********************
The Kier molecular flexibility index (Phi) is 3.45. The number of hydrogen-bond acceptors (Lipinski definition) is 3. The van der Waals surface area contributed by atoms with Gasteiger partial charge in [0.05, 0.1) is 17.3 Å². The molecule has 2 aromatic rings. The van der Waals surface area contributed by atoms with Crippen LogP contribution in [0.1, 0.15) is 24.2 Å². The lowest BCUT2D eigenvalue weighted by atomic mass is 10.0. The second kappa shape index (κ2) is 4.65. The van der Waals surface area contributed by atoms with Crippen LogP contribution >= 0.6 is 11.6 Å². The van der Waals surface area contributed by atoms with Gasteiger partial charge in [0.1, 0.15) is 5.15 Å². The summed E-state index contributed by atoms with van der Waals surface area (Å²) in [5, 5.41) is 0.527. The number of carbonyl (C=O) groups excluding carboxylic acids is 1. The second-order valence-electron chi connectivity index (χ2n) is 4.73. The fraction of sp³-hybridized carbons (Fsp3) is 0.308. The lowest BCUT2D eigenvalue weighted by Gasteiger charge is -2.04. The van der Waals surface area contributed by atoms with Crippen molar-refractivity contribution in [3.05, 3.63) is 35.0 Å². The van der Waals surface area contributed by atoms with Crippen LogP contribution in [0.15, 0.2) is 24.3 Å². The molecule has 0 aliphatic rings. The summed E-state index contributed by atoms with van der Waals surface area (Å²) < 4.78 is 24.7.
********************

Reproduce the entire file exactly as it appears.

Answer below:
The Kier molecular flexibility index (Phi) is 3.45. The number of hydrogen-bond acceptors (Lipinski definition) is 3. The van der Waals surface area contributed by atoms with Gasteiger partial charge in [0.05, 0.1) is 17.3 Å². The molecule has 2 aromatic rings. The van der Waals surface area contributed by atoms with Crippen LogP contribution in [0.1, 0.15) is 24.2 Å². The lowest BCUT2D eigenvalue weighted by atomic mass is 10.0. The second kappa shape index (κ2) is 4.65. The van der Waals surface area contributed by atoms with Crippen LogP contribution >= 0.6 is 11.6 Å². The van der Waals surface area contributed by atoms with Gasteiger partial charge in [0.1, 0.15) is 5.15 Å². The summed E-state index contributed by atoms with van der Waals surface area (Å²) in [5, 5.41) is 0.527. The number of carbonyl (C=O) groups excluding carboxylic acids is 1. The second-order valence-electron chi connectivity index (χ2n) is 4.73. The fraction of sp³-hybridized carbons (Fsp3) is 0.308. The lowest BCUT2D eigenvalue weighted by Gasteiger charge is -2.04. The van der Waals surface area contributed by atoms with Crippen molar-refractivity contribution in [3.05, 3.63) is 35.0 Å². The van der Waals surface area contributed by atoms with Crippen LogP contribution in [0.15, 0.2) is 24.3 Å². The molecule has 0 aliphatic rings. The summed E-state index contributed by atoms with van der Waals surface area (Å²) < 4.78 is 24.7.